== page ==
Stephen Drew's agent, the notoriously effective Scott Boras, must have had a huge smile on his face when shortstop Jhonny Peralta signed a four-year, $52 million deal with the St. Louis Cardinals earlier this week.
Peralta was widely viewed as the second-best shortstop available on the market this winter, and his new accord with the Cardinals was more than double the expectations of CBS Sports' Jon Heyman and two of his baseball sources. Expect Drew and Boras to point to Peralta's big contract as a starting point for negotiations.
If there's one thing going against Drew, it's that he has trouble staying healthy. He played in 124 of 162 games in 2013, while also missing significant time in 2012 (79 games played) and 2011 (86 games played). Still, after batting .253/.333/.443 with 13 HR and 67 RBI at an important defensive position for the best team in baseball in 2013, Drew is in line for a nice payday.
Jacoby Ellsbury is also represented by Scott Boras, who has already tried to justify his contract demands close to the seven-year, $142 million deal Carl Crawford negotiated with the Boston Red Sox in 2010.
That's a lot to ask for a player who had one marquee year in 2011 (.321/.376/.551, 32 HR, 105 RBI) but has been otherwise just a decent outfielder. Ellsbury's defense might add to his value but not to the unreasonable territory where Boras is trying to place his client.
According to Gordon Edes of ESPNBoston.com, the Red Sox aren't expected to match Ellsbury's contract demands this offseason. Unless Boras reels in his expectations, there might not be any teams who want to sign him this winter.
Shin-Soo Choo enjoyed a solid 2013 season as one of the most productive leadoff hitters in baseball.
Batting in front of sluggers like Joey Votto and Brandon Phillips, Choo hit .285/.423/.462 with 21 HR and 54 RBI. Also represented by Scott Boras, Choo will be in for a nice haul this offseason.
There are plenty of pros and cons for the 31-year-old, but he would be a great fit at the top of a lineup like the Boston Red Sox or Texas Rangers. At this point, his greatest asset at the plate is his ability to get on base, so he'll need some run-producers behind him to be most effective.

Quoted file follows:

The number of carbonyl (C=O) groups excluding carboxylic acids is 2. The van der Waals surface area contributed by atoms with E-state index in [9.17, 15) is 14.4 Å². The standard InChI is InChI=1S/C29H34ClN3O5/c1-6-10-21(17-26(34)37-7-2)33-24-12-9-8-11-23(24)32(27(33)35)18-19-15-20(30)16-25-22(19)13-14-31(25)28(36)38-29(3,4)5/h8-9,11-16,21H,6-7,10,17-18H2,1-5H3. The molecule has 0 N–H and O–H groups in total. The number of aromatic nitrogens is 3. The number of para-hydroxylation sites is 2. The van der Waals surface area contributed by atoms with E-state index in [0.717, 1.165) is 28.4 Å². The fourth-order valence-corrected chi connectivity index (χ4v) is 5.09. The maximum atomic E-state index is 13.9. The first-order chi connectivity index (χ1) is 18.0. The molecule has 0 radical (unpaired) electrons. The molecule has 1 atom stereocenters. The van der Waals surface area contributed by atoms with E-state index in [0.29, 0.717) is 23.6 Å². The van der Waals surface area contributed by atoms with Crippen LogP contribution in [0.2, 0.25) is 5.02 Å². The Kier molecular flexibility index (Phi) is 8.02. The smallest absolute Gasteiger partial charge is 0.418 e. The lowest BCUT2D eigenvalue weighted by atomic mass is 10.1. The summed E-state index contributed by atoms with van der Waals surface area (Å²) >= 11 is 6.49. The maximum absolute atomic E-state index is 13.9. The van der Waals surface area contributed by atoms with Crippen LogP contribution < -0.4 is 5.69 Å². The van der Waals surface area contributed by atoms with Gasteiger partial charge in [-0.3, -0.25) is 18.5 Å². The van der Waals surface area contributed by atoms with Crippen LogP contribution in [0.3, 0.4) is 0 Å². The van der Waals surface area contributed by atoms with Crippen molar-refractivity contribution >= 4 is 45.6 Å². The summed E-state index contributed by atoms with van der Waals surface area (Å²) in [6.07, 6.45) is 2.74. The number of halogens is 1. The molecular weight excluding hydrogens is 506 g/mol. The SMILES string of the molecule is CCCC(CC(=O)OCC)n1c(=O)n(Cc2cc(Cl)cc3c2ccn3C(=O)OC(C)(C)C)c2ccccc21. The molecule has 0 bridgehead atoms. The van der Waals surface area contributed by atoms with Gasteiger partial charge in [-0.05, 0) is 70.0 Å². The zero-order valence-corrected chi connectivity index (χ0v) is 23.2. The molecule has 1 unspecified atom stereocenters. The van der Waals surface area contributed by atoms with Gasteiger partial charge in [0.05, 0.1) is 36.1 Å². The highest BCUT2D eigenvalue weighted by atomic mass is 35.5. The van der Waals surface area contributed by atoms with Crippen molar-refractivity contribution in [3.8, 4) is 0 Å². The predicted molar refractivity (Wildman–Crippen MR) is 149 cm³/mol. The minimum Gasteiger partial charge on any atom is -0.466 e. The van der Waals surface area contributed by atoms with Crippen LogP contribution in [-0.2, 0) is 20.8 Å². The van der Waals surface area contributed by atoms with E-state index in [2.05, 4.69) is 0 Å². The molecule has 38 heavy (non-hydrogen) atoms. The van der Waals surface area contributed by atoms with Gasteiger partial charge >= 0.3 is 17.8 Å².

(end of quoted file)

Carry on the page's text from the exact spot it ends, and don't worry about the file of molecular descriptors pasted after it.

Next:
At the age of 36, Carlos Beltran may be a more attractive option to some teams because he won't need a long-term deal like the ones sought by Jacoby Ellsbury and Shin-Soo Choo.
Beltran is reportedly seeking a three-year contract this offseason following a productive two-year run in St. Louis. Over the past couple of seasons, Beltran batted a combined .282/.343/.493 with yearly averages of 28 homers and 90 RBI.
Mark Feinsand of the New York Daily News recently reported that the New York Yankees have made signing Beltran a priority this offseason after inking Brian McCann to a five-year, $85 million deal.
Matt Garza and Ervin Santana are widely viewed as the top two starting pitching candidates available this offseason.
Garza, however, has been much more consistent throughout his career, as he has posted a sub-4.00 ERA in each of the past seven seasons. Garza was traded from the Chicago Cubs to the Texas Rangers in 2013, making 24 starts between the two clubs. In all, he went 10-6 with a 3.82 ERA, 1.24 WHIP and 7.9 K/9 Ratio.
The Toronto Blue Jays have recently reached out to Garza, who figures to command a healthy five-year contract after Jason Vargas was able to secure a four-year, $32 million deal with the Kansas City Royals earlier this week.
Nathan just turned 39 so his age might be a concern, but you can't argue with his results in 2013, as he converted 43 of 46 save opportunities with a 1.39 ERA, 0.90 WHIP and 10.2 strikeout rate. Nathan was linked to the Detroit Tigers earlier this season, but it appears they have decided on Brian Wilson to take over their ninth-inning role, per Lynn Henning of the Detroit News.
If this past season was any indication, Nathan is still a premier option at the back end of the bullpen and should be for the next couple of years.